Helen Mirren – An Advocate for Elder Women
INTERESTING STUFF – 15 November 2014

What the New Congress Means For Elders

[EDITORIAL NOTE: Ha! This started out to be a short, little warning about what's ahead for Social Security and Medicare and it somehow turned into a rambling political discourse. Sorry about that. The whole thing just got away from me and I ran out of time to fix it or even to clean it up a bit.]

It cannot have escaped your notice that the midterm election resulted in a Republican majority in the Senate.

This gives the entire Congress of the United States to the party that for the past several decades has been trying their damnedest to kill Social Security and Medicare or, failing that, cripple the programs by privatizing them.

In the nearly two weeks since the Republican win, I've been keeping my eye out to see what the political experts and knowledgeable reporters who regularly cover these beats expect from the Republican majority after it is sworn in in January.

The man who will become the new Senate Majority Leader, Mitch McConnell, spent the entire campaign avoiding any mention of Social Security and Medicare. Here is what the National Committee to Preserve Social Security and Medicare (NCPSSM), an organization that has been fighting for these two programs for more than 30 years, had to say about that:

”However, House Speaker John Boehner has no problem laying out the GOP plan. There are no real surprises here, it’s basically the GOP/Ryan Budget version 4 (or 5, we’ve lost count) which has only avoided full passage because of the formerly Democrat-controlled Senate.

“As usual, lowering corporate tax rates while cutting Social Security and Medicare are items #1 and #2 of the GOP 5 point plan. Lower taxes for businesses, Couponcare for seniors and raising the retirement age for Social Security are now back on the table with the Republican-led Congress.”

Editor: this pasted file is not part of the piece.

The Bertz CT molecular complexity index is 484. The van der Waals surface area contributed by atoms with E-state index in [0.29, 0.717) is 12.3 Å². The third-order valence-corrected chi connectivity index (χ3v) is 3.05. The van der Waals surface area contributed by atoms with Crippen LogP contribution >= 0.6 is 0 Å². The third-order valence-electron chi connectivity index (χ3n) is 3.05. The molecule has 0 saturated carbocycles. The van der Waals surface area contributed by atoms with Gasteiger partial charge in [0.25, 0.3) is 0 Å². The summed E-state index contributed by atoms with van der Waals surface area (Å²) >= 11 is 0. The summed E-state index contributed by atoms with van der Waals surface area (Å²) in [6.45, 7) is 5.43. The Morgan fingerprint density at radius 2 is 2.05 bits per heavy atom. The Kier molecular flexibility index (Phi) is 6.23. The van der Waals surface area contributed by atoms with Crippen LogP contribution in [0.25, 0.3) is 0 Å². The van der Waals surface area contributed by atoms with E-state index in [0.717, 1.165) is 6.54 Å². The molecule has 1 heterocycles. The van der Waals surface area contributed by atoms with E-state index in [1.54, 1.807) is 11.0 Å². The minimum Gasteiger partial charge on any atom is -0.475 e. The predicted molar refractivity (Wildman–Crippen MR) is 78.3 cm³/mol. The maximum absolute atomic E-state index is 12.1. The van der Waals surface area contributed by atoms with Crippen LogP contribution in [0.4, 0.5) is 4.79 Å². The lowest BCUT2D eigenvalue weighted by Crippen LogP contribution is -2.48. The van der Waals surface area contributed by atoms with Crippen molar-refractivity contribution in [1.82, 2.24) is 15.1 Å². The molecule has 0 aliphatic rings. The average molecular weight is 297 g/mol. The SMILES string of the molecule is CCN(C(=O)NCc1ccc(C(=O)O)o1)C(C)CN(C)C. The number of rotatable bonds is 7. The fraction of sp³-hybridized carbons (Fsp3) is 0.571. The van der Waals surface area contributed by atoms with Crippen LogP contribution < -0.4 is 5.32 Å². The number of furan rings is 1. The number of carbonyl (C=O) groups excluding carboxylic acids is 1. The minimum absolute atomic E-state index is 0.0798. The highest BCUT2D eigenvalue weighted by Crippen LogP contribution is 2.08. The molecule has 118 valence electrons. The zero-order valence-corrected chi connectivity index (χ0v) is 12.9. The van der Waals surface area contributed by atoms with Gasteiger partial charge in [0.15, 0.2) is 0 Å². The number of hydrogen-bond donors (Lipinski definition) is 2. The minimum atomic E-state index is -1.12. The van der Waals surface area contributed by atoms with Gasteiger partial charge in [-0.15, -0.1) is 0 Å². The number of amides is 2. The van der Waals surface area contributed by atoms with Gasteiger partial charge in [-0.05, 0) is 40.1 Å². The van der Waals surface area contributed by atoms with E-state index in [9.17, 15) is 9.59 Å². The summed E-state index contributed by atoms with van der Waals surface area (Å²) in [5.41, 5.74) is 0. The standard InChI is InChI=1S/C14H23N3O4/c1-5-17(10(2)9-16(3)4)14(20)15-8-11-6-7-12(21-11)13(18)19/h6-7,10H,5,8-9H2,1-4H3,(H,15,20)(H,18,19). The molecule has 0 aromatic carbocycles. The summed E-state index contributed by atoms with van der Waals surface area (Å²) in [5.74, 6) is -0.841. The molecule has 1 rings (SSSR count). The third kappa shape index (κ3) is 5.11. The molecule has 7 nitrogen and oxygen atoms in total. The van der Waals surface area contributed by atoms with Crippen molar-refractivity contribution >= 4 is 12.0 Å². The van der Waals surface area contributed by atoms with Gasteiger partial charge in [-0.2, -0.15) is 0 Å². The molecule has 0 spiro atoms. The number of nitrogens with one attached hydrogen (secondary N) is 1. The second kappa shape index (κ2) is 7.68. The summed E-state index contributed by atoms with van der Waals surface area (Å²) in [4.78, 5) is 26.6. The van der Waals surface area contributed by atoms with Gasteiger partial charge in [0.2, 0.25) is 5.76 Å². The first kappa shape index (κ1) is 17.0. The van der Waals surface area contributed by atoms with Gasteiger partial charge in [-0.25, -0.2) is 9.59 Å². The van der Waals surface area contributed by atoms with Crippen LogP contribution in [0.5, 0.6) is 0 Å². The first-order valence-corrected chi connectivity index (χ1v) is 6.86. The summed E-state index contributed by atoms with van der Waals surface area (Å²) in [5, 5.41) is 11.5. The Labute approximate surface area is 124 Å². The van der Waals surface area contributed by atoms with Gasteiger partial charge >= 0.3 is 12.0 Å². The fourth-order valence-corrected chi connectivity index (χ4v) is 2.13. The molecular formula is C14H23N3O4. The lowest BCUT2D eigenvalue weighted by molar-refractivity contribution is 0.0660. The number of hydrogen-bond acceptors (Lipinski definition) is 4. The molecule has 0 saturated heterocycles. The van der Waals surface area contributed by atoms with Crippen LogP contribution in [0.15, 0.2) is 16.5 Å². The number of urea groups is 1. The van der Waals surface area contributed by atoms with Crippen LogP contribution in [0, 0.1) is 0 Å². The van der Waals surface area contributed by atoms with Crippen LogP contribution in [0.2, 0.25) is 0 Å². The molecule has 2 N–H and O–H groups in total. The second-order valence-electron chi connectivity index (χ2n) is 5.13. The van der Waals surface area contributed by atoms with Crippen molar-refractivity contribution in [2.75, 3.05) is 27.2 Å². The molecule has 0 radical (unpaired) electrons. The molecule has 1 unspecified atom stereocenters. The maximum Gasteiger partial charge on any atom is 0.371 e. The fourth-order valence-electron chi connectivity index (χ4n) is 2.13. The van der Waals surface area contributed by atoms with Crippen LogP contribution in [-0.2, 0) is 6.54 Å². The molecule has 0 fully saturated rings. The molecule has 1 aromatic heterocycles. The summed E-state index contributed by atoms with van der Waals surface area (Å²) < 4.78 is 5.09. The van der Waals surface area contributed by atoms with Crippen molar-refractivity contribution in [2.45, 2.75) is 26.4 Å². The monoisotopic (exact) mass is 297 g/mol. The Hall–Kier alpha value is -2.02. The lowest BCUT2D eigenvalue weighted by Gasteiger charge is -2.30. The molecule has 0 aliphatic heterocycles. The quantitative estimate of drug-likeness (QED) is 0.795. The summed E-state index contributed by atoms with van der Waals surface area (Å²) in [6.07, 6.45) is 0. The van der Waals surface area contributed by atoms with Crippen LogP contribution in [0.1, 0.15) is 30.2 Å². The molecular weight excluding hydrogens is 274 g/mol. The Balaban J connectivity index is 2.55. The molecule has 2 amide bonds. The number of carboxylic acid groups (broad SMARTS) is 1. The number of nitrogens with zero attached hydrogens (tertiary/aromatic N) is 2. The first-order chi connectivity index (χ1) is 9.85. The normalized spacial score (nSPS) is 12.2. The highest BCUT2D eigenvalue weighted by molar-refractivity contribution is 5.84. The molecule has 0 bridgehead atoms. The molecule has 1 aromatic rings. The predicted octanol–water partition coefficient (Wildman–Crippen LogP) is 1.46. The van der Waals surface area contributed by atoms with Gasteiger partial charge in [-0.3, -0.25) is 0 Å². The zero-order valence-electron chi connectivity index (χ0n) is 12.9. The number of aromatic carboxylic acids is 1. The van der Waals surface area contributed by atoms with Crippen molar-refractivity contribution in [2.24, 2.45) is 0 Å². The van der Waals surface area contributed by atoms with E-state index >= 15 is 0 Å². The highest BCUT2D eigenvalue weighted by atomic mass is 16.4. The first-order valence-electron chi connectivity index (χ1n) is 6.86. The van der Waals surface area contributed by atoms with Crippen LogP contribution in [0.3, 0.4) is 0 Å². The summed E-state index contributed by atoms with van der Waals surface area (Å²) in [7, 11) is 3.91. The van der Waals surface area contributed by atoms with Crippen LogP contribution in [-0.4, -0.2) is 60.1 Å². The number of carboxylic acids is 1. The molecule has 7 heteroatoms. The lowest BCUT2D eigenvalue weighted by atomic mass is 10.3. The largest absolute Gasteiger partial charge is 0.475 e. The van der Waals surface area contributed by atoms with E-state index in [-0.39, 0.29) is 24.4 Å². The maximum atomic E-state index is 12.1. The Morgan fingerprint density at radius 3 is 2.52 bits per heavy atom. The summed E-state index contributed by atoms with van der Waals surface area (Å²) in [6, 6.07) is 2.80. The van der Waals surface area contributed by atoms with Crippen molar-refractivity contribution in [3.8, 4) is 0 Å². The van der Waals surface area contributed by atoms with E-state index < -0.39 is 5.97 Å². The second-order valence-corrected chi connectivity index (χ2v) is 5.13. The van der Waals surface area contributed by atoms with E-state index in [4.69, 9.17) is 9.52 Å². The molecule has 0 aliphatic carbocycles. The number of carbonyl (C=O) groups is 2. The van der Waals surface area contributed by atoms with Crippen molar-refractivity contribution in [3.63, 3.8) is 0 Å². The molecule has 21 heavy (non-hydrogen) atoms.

In a story published Wednesday, Jonathan Weisman, Congressional reporter for The New York Times concurs:

”Congressional Republicans intend to present a plan to overhaul Medicare,” Weisman wrote, “calling for voucherlike 'premium supports' to steer people 65 and over into buying commercial health insurance, and to transform Medicaid, which would be cut and turned into block grants to state governments.

“They also intend to set up a new commission to study options on Social Security, while relying on what one House Republican aide called 'the solid foundation' of the Ryan budget plan.”

This will, of course, be proposed by Republicans – as it always is – in the name of budget and deficit control. But, whatever they try to tell us about the dire state of the budget this time, it just ain't so as Weismen notes:

”The deficit has fallen from $1.4 trillion in 2009 — or nearly 10 percent of the economy then — to $483 billion, or 2.8 percent of the economy, in the fiscal year that ended Sept. 30. Measured against the economy, the deficit is now below the average over the last 40 years..."